In 2013, the UN General Assembly held a high-level meeting to appraise the Global Plan of Action to Combat Trafficking in Persons, wherein member states also adopted resolution A/RES/68/192 and designated July 30 as the World Day against Trafficking in Persons. This resolution declared that such a day was necessary to “raise awareness of the situation of victims of human trafficking and for the promotion and protection of their rights.” This was a follow up to the adoption of the Global Plan of Action to Combat Trafficking in Persons, by the UN, which urged Governments worldwide to take coordinated and consistent measures to combat this menace.
UN Secretary General Ban Ki Moon has called for action, regarding this phenomenon of trafficking, saying that the vulnerabilities of many turns into business opportunities for human traffickers. Many millions of vulnerable women, men and children are being cruelly exploited for various reasons. Some are pushed to work in factories, fields, brothels; others are trafficked for the purpose of organ harvesting and many are forced in marriages. More and more detected victims of trafficking are children, especially girls under the age of 18. It is also shocking that no place in the world is safe: the latest Global Report on Trafficking in Persons by the United Nations Office on Drugs and Crime found that the trafficking victims identified in 124 states were citizens of 152 different countries.
The situation is fairly dismal in India, with women and girls being trafficked at an alarming rate every single day. It has been estimated that nearly 75% of Indian states have what government data define as a “high concentration” of women engaged in sex trade. Extreme poverty, lack of education and employment, and poor implementation of the government’s minimum wage system in rural parts of the country, make girls very vulnerable to trafficking. The 2013 edition of the Global Slavery Index, found that almost half of the 3 million ‘slaves’ in the world are from India.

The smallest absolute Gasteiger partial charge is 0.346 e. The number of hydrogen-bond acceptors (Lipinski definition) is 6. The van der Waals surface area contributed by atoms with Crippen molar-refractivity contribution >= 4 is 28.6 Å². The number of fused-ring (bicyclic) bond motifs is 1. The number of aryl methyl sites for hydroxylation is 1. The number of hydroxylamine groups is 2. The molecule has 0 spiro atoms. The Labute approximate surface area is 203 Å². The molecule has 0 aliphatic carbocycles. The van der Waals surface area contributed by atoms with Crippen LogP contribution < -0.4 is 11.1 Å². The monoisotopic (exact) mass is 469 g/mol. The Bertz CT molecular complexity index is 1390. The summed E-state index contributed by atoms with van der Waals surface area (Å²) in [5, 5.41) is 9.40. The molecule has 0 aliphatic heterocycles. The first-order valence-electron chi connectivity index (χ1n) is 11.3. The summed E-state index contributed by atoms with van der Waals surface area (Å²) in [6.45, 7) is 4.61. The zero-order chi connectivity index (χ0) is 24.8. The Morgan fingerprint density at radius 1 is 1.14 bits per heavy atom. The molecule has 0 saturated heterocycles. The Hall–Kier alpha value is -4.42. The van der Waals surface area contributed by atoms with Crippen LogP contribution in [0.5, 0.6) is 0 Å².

It is horrific, that over the past decade there has been no significant improvement in the overall condition of this crime, especially in terms of punishment. In the period covered by the Global Report, about 40% of countries reported less than 10 convictions per year, and it is appalling that about 15% did not record a single conviction. As the world grows leaps and bounds in terms of inventions and discoveries, it is high time that we address this age old crime. Only when we come up with tangible solutions for the atrocities related to human trafficking, will we truly become a better world.
On this World Against Trafficking in Persons Day, we at CSR, stand by our commitment to empowering the women and girls of India and with our efforts, hope to tackle this menace head-on.
Looking forward to reading your blogs, you can mail us your entries at WriteWithUs@csrindia.org, or upload them at Write With Us.
Discuss this article on Facebook